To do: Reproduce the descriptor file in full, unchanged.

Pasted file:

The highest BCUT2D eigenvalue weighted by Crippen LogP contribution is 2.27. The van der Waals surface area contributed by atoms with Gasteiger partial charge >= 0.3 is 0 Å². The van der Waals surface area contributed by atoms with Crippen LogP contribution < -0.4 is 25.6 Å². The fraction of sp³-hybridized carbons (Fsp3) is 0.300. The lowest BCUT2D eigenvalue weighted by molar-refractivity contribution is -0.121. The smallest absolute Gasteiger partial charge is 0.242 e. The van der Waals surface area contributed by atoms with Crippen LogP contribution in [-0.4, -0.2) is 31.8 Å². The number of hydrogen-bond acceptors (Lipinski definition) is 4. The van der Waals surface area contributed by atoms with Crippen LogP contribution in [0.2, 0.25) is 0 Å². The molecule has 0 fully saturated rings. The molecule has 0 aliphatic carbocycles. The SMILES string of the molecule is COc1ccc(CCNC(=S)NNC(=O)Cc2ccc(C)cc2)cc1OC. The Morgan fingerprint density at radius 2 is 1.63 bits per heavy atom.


The highest BCUT2D eigenvalue weighted by Crippen LogP contribution is 2.27. The van der Waals surface area contributed by atoms with Gasteiger partial charge >= 0.3 is 0 Å². The van der Waals surface area contributed by atoms with Crippen LogP contribution < -0.4 is 25.6 Å². The fraction of sp³-hybridized carbons (Fsp3) is 0.300. The lowest BCUT2D eigenvalue weighted by molar-refractivity contribution is -0.121. The smallest absolute Gasteiger partial charge is 0.242 e. The van der Waals surface area contributed by atoms with Crippen LogP contribution in [-0.4, -0.2) is 31.8 Å². The number of hydrogen-bond acceptors (Lipinski definition) is 4. The van der Waals surface area contributed by atoms with Crippen LogP contribution in [0.2, 0.25) is 0 Å². The molecule has 0 fully saturated rings. The molecule has 0 aliphatic carbocycles. The SMILES string of the molecule is COc1ccc(CCNC(=S)NNC(=O)Cc2ccc(C)cc2)cc1OC. The Morgan fingerprint density at radius 2 is 1.63 bits per heavy atom.